From late 2016 to the first half of 2017, SCOPE has continued organising the Strathclyde’s Physics Journal Club fortnightly with excellent participation and support from the students involved.
Keeping the spirit from the previous year, the aim of this activity was to both give the chapter members the opportunity to present some of the relevant papers in their field, or more broadly in general interest science, and also enhance the communication with other students, learning and talking about physics in a relaxed atmosphere. We aimed to develop a vital skill for young researchers: the ability to efficiently analyse and present a high-profile scientific paper. As many of the students were lacking this kind of activities in their own groups, we provided this student-run platform with great success.
Throughout the year, we tried to broaden the topics covered in the sessions ranging from plasma physics to biological lasers. At the same time, we focus a lot of our efforts in incorporating new people to the Journal Club. This lead to a nice attendance in all the sessions and benefitted other of our events as people got to know SCOPE through the Journal Club. We encouraged all our attendees to present at least once and thanks to that we managed to cover really diverse areas of physics. The presentations were usually 20 to 30 minutes long, supported by whiteboard sketches and slides, and it was followed by an informal discussion with some refreshments.
The rest of the students provided some feedback after the presentation helping the speakers improve their weaker points and together improving the understanding of the topic being discussed. To make this discussion as useful as possible, all the attendees had access to the presented papers a few days in advance to be able to familiarise themselves with the subject.
The success of the activity was also due to the fact that the activity was run by other students, reducing the anxiety of making mistakes or asking questions, and generating a suitable environment for group learning.
We are certain that this activity will remain valued by the students in the coming years. That’s why we are planning on maintaining it in the next academic year. As the activity requires a small budget we will be able to organise it without requiring further funding.
Since one of the main goals of EPS Young Minds project is to connect young scientists among different physics fields, Prague section decided to organize students’ colloquiums named Physics Pizza Party: Students 4 students, where young scientists from different universities and research fields presented their research activities. These events prove to be very successful for three subsequent semesters: winter 2016, summer 2016 and winter 2017.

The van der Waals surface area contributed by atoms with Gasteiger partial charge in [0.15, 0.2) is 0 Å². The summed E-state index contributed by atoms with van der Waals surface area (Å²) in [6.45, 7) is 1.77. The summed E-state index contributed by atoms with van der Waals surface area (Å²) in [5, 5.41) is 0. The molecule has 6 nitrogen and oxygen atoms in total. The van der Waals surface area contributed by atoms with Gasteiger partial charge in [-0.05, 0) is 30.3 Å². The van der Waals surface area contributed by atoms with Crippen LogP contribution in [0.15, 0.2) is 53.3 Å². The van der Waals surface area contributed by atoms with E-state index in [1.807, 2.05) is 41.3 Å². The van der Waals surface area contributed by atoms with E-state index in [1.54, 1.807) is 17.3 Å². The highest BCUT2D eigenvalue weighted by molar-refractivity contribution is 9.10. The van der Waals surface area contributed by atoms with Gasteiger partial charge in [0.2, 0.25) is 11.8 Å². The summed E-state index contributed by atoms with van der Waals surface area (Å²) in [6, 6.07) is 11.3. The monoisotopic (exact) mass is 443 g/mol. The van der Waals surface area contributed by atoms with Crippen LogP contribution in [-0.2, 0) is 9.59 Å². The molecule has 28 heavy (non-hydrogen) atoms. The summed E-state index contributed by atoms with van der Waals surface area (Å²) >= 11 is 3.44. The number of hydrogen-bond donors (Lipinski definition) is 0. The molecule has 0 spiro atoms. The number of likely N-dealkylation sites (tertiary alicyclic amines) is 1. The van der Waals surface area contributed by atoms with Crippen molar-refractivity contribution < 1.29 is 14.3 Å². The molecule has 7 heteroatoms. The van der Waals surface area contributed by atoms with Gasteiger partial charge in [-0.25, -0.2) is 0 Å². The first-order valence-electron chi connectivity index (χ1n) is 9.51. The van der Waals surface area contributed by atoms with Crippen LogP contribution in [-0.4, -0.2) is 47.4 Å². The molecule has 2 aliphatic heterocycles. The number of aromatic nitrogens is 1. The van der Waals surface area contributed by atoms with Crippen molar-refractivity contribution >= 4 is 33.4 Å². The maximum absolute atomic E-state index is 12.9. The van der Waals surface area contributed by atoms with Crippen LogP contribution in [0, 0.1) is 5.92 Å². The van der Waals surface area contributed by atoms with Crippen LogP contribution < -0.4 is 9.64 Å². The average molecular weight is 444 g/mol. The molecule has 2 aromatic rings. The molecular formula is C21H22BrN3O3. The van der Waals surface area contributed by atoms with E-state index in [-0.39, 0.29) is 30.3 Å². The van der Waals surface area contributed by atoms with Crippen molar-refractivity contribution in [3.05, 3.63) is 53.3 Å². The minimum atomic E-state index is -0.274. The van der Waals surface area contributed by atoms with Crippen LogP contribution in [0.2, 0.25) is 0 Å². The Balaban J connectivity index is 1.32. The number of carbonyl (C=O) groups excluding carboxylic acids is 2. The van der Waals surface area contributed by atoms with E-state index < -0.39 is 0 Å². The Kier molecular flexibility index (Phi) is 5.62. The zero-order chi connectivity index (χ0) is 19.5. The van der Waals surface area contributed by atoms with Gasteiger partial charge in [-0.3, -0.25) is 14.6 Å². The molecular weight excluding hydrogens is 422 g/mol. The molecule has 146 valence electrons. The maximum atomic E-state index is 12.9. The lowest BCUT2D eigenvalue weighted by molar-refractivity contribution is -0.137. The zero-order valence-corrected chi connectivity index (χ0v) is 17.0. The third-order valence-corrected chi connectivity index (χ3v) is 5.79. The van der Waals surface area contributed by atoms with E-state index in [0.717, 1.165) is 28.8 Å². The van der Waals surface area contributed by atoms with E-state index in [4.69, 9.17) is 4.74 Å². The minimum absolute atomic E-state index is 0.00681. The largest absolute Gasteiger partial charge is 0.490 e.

This semester we organized totally of four colloquiums. Three talks were from the research fields and one talk from the industry. Research talks presented results about study of the hypernuclei, nanotechnology and quantum walks. These talks were presented by the two PhD students (CTU in Prague and Czech Academy of Sciences) and by the one master student (CTU in Prague). In the order to broad our horizons outside purely academic talks, we invited one speaker from the modern software company. The speaker introduced modern project management methods used in the software development.
Although majority of invited speakers already presented their research activities in front of the experts in their respective fields, almost none of them had any experience with presenting in front of general audience that were not familiar with the topic. Despite of this fact, each talk was perfectly prepared, and therefore there was no problem to understand given topic. Each event was scheduled for about 60 minutes, but with discussion during and after presentation, average time of colloquiums was about 90 minutes and even more. According to the speakers it was very rewarding experience for them.
All four events were advertised in form of posters, which were placed in school buildings. For the purpose of inviting as many participants as possible, we also advertised it on our social sites, namely Facebook and Twitter. Thanks to this advertisement, our students’ colloquiums had large attendance. Average number of participants was around 30 students per one colloquium.
The Prague EPS Young Minds Section found these colloquiums rewarding, since this style of presentation “students for students” is still very rare in our country and we were one of the first who organized this style of colloquiums. According to the feedback from our participants, we concluded that our colloquiums were successful, since they were very positively rated by participants. Thanks to these positive feedback and high number of participants, we would like to continue with this activity – this is what students in Prague expect as well.
Students Meetings, organised by Prague EPS Young Minds section at the beginning of the semester, are getting more and more popular among students of Czech Technical University in Prague. The third, the last one, was in March 2017.
After gravitational waves and manned and unmanned flights to Mars we stayed in the topic of Universe, but from a bit different point of view. Now the dean of the Faculty of Nuclear Sciences and Physical Engineering of Czech Technical University in Prague gave the talk about physics of Star Trek – presenting various inventions, similar to science fiction gadget in the movie. This topic was extremely popular and in the future we will probably focus on the events with the topic of the same kind.
Before the lecture, we advertised all of the planned events of our section, as well as the section itself. During the discussions, it was a great opportunity to meet students and talk with them about their opinion on our activities.
Approximately 70 students came and enjoyed coffee and tea before the lecture and then attended the presentation. During the subsequent discussion, they enjoyed refreshments that were partially sponsored by rohlik.cz, czech online food distributor.
The large attendance at the event was mainly thanks to the large number of posters, that were distributed in the universities in Prague. Our event was as well shared in our Facebook sites and than shared by several other sites.
This event was again generally rated as a good idea. There is no doubt, that such an event is a unique opportunity to connect students of different age and from different universities, via an interesting multi-discipline contemporary presentation, that everybody is interested in.
For the first time, Prague EPS Young Minds decided to organise informal events for students to meet with senior academics. Three events in total were held within the Physics Café platform – two open discussions and one pub quiz. All of these were successful beyond expectations, with average attendance of 30 people per an event. The events were advertised in form of posters, which were placed in school buildings. We also advertised it on our social sites, namely Facebook and Twitter.